It is a fact. The recent pandemic caused by the covid-19, has put the fashion world in turmoil. Canceled fashion shows, postponed collections and interrupted productions to start producing individual protective masks. This unexpected turn of events has inevitably led to the constantly growing fashion sector, over the last two decades, having to rethink strategies and actions for the future.
Because it relies heavily on the physical channel (the traditional market) as a distributor, the Portuguese footwear cluster has suffered an overwhelming decline in sales, with street shops and shopping malls closed down making sales and the normal functioning of the business impossible. The growing distrust of consumers in the future has led to a more reflected and preventive purchasing attitude. In the presence of a pandemic we started to buy mainly essential goods, which strongly affected fashion brands and all stakeholders.
We all hear in the news that online sales have skyrocketed, but not necessarily for the footwear fashion sector. After all, who bought shoes to be confined inside?
Confinement has, in many cases, served to allow people to spend more time together and to reflect on what is really important in their lives. The fast pace of life has also made us rethink the unbridled pace of shopping we do without thinking, and the quality of the products we consume. Does it make that much sense to buy the jacket from the fast fashion shop (super cheap and made at low labour cost)? Or to go to the street shop where I can find national and European production that supports the local economy? We talk about fashion, but this mentality can be extended to any area.
The covid-19 forced people from all over the world to review their values, their habits of life and consumption, and this made them view the world of fashion with a new vision, more critical of trends and brand attitudes.
However, if people who buy brands have changed, it is expected that brands will follow this evolution of their consumers. So what is the future of fashion? How will brands react to the post-pandemic? What changes can be expected?
In relation to fashion, it is expected that impulse buying will decrease sharply, the demand for international brands with no apparent social value, and the pleasure of buying itself will be reconsidered by consumers, and some trends in consumption are already beginning to be noticed.
The growing environmental concerns and social awareness that have grown over the last decade will increase exponentially and consumers will be increasingly aware of the altruism of brands in contributing to the preservation of the planet. More than fashion, fashion brands will have to take an active role in building a better and more sustainable world. Because products will speak more than fashion and trends, to be true manifest of mentalities and lifestyles.
The brands that until then launched four or more annual collections will necessarily have to slow down and abandon fast fashion. It will not make sense to continue making more than two collections a year, just to respond to the unbridled pace of the fast trends. New care will be needed throughout the collection development and production chain, and a smaller variety and higher quality of materials will be expected for each model to become more durable.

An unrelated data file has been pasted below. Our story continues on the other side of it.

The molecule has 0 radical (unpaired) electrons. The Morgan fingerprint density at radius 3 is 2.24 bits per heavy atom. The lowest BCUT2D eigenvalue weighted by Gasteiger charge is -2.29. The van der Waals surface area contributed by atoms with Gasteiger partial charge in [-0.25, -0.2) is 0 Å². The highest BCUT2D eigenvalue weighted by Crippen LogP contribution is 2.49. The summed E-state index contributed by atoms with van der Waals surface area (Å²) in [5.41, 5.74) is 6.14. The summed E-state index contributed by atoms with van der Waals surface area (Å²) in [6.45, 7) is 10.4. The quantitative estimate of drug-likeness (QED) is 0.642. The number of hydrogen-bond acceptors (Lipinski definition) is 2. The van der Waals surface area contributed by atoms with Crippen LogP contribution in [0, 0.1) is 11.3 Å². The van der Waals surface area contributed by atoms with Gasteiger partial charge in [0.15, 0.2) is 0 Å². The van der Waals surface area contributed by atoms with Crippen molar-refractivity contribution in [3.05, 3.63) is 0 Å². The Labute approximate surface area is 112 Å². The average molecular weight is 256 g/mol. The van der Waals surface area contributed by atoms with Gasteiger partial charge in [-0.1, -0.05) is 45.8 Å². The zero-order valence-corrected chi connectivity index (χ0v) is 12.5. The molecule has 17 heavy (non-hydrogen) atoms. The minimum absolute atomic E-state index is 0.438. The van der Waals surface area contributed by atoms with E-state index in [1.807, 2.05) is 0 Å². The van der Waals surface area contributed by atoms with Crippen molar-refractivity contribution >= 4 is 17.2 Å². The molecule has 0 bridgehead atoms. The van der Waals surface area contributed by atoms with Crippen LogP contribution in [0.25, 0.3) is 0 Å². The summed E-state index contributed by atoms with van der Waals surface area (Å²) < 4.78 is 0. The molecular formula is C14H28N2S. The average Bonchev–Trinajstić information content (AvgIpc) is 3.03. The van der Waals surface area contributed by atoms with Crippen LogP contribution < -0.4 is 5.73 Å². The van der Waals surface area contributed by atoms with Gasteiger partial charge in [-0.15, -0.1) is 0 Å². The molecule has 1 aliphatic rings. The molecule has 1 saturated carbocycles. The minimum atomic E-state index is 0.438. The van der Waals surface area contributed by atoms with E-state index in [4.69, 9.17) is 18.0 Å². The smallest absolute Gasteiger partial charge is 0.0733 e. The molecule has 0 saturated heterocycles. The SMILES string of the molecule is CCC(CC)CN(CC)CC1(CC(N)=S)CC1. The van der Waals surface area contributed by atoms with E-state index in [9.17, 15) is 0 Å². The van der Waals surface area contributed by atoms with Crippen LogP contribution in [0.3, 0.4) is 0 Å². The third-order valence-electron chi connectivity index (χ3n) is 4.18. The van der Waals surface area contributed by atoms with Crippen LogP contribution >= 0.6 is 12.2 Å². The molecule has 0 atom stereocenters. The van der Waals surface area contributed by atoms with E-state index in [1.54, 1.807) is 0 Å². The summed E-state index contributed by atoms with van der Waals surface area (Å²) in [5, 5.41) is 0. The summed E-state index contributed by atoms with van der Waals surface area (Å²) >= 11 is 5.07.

Brands that do not evolve their production chains according to new social and environmental values will only be selling meaningless clothes, shoes or accessories, and consumers will soon realise this. And by then it will be very difficult to convince them otherwise. Fashion will have to be transparent and consistent with its new message, in adopting the right social and ecological policies and implementing them in their entirety. People will look more for what is made within, because they will understand that only then can they also play an active role in the economic recovery. But this takes time. Awareness-raising and promotion of Made in EU by government bodies, and fashion and footwear clusters will be needed.
Fashion will increasingly follow the path of casual and comfort, as a complement to the agitation of everyday life. We all need to understand that fashion is not just a vanity. Fashion, even if it is, transcends ostentation. Fashion is responsible for the creative expression and identity of many professionals and consumers who identify with their creations. It is a manifesto of freedom, essential to humanity.
It is also responsible for the livelihood of thousands of families in the EU who otherwise have no means of subsistence. We are not only talking about factory producers, distributors and traders, we are also talking about communication professionals, magazines, publishers, people who work and depend on the organization of events, photographers, make-up artists... The fashion sector is the world's largest employer of women, with around 10 million people depending on it.
Are European brands ready for this new phase, which is certainly here to stay?
At MLV we want to believe so, and we also want to play an active role in sustainability, in the fight against waste and in stimulating social and environmental awareness. We also want to be part of the revolution in consumer culture, where products of increased quality that encourage the local economy are the new fashion hit.
MLV customers who purchased products from the MLV Shoes online shop this summer have witnessed our cause. With the surplus materials from the development of previous collections, masks and small bags were created where you can store your masks or other belongings.
A small gesture, we know, but from small steps long walks are made.
At MLV we are on the right track, we are counting on you!